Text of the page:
Emory scientists rush to solve the mysteries of Zika

November 15, 2016

In May 2015, Uriel Kitron was in Salvador, Brazil, studying dengue when a new virus showed up. At first he brushed it aside like the pesky mosquito that carried it. With his Brazilian collaborators, he published several papers — among the first — on the widespread Zika virus outbreak in northern Brazil, but like others he did not consider it a cause for alarm. The symptoms — a rash, fever, headache, muscle aches — were mild compared with dengue and disappeared within a few days.

"Even though it was spreading so rapidly, we really thought it was no big deal," says Kitron, professor and chair of the Department of Environmental Sciences at Emory and professor of Environmental Health and Epidemiology at the Rollins School of Public Health.

Then came the first surprise — an increase in the cases of Guillain-Barré Syndrome (GBS), an autoimmune disorder that can result in paralysis. A few months later came another, even more disturbing surprise — a spike in the number of babies born with microcephaly, a condition characterized by small heads and underdeveloped brains. This is the first new cause of birth defects identified by the Centers for Disease Control and Prevention in 50 years and the first time ever that the cause has been spread by mosquitoes

"The fact that Zika can pass through a woman’s placenta and 
affect her unborn child is a game-changer," says Kitron. "That goes to your deepest fear and is about as unsettling as it gets."

That fear has leant a sense of urgency to the search for answers about the virus. Although Zika has been circulating in Africa and Asia for decades, it was considered relatively benign, especially compared with more serious mosquito-borne diseases such as malaria and dengue. Only when it made the leap into the Western Hemisphere and spread like wildfire through northern Brazil, leaving unexpected and devastating results, did scientists take notice. The virus has likely infected millions in Latin America, and more than 2,000 cases of microcephaly had been confirmed as of late September.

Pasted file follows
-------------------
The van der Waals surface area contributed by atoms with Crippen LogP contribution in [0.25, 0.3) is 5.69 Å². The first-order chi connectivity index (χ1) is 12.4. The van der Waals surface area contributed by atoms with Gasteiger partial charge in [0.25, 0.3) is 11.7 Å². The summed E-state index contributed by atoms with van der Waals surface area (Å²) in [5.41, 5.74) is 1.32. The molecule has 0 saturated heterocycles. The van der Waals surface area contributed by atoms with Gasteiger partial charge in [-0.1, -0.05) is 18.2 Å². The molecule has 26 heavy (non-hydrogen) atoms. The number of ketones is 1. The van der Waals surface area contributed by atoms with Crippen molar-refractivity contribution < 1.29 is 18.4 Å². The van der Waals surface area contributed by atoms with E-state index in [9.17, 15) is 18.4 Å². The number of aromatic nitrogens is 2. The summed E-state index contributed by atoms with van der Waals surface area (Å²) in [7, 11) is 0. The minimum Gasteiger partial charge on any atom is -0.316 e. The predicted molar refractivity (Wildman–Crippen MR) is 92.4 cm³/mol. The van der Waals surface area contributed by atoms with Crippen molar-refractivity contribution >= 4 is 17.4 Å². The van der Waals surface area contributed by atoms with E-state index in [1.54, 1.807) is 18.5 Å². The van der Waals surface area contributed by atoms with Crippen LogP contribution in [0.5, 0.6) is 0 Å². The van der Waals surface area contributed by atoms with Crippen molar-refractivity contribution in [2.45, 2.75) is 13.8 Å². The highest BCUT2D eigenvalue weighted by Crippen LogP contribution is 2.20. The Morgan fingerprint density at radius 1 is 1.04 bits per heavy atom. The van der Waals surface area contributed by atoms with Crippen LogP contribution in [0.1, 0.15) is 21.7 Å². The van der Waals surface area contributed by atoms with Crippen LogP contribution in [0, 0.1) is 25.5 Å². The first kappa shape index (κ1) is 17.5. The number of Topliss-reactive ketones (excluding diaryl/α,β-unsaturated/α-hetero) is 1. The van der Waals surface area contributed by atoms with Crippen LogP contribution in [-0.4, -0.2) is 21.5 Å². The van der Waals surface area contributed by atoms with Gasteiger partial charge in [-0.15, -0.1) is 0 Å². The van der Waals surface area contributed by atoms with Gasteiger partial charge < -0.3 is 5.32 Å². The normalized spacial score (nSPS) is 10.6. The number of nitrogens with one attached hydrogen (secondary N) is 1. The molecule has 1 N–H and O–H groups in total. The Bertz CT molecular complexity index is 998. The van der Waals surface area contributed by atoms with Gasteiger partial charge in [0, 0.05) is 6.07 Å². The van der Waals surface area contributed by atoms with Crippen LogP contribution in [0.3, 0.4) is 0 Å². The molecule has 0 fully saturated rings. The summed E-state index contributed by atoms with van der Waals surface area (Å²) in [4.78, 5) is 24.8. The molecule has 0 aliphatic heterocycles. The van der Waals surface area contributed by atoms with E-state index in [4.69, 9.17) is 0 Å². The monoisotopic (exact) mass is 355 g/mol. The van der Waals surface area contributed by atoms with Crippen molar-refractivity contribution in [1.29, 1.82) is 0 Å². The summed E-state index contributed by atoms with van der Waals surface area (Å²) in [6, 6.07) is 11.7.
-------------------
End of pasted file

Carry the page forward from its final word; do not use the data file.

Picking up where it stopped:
Zika is transmitted primarily by the Aedes aegypti mosquito — the same mosquito that carries yellow fever, dengue, and chikungunya—but cases of sexual transmission have also been reported. However, much of the biology and epidemiology of Zika remains a mystery. Can asymptomatic people still spread the disease? Are babies of asymptomatic pregnant women at risk for microcephaly? Can it be spread other than by sex or mosquitoes, as a Utah case suggests? And, the million-dollar question, how and why does it cause microcephaly?

Other countries are experiencing Zika outbreaks without the spike in microcephaly cases seen in Brazil. That spike could still come, but if it doesn’t, what is different about the Brazilian outbreak? "One of the things we are finding is that all three viruses — Zika, dengue, and chikungunya — are co-circulating in Brazil," says Kitron. "Perhaps that is an important factor for the severe disease outcome, perhaps that’s what makes it different in Brazil. Socio-economic factors may also play a role. There is still so much we don’t know about Zika. Case control and cohorts studies that have been initiated recently will help us answer this and other questions about Zika."